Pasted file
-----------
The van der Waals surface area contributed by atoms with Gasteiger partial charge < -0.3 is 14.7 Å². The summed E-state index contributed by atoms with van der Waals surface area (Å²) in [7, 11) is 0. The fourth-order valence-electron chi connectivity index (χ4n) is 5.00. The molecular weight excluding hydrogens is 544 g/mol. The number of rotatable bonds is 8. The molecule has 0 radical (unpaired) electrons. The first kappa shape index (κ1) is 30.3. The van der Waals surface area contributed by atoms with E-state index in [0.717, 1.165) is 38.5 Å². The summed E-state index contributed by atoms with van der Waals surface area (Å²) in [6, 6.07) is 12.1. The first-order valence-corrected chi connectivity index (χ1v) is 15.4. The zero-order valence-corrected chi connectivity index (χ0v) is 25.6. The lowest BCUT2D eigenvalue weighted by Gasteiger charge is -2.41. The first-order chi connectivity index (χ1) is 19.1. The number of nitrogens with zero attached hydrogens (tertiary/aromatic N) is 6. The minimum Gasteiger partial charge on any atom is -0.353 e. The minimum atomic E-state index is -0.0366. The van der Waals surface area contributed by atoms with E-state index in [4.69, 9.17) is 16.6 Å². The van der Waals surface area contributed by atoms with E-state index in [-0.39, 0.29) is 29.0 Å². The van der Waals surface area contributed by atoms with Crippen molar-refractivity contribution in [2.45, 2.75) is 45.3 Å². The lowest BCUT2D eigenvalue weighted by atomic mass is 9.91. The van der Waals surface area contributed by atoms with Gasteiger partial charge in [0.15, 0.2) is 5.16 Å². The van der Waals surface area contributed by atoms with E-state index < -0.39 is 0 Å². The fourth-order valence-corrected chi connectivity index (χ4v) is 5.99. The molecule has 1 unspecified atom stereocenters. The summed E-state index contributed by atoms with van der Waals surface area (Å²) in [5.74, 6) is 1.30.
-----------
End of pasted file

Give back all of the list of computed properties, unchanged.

The van der Waals surface area contributed by atoms with Gasteiger partial charge < -0.3 is 14.7 Å². The summed E-state index contributed by atoms with van der Waals surface area (Å²) in [7, 11) is 0. The fourth-order valence-electron chi connectivity index (χ4n) is 5.00. The molecular weight excluding hydrogens is 544 g/mol. The number of rotatable bonds is 8. The molecule has 0 radical (unpaired) electrons. The first kappa shape index (κ1) is 30.3. The van der Waals surface area contributed by atoms with E-state index in [0.717, 1.165) is 38.5 Å². The summed E-state index contributed by atoms with van der Waals surface area (Å²) in [6, 6.07) is 12.1. The first-order valence-corrected chi connectivity index (χ1v) is 15.4. The zero-order valence-corrected chi connectivity index (χ0v) is 25.6. The lowest BCUT2D eigenvalue weighted by Gasteiger charge is -2.41. The first-order chi connectivity index (χ1) is 19.1. The number of nitrogens with zero attached hydrogens (tertiary/aromatic N) is 6. The minimum Gasteiger partial charge on any atom is -0.353 e. The minimum atomic E-state index is -0.0366. The van der Waals surface area contributed by atoms with E-state index in [4.69, 9.17) is 16.6 Å². The van der Waals surface area contributed by atoms with E-state index in [-0.39, 0.29) is 29.0 Å². The van der Waals surface area contributed by atoms with Crippen molar-refractivity contribution in [2.45, 2.75) is 45.3 Å². The lowest BCUT2D eigenvalue weighted by atomic mass is 9.91. The van der Waals surface area contributed by atoms with Gasteiger partial charge in [0.15, 0.2) is 5.16 Å². The van der Waals surface area contributed by atoms with E-state index < -0.39 is 0 Å². The fourth-order valence-corrected chi connectivity index (χ4v) is 5.99. The molecule has 1 unspecified atom stereocenters. The summed E-state index contributed by atoms with van der Waals surface area (Å²) in [5.74, 6) is 1.30.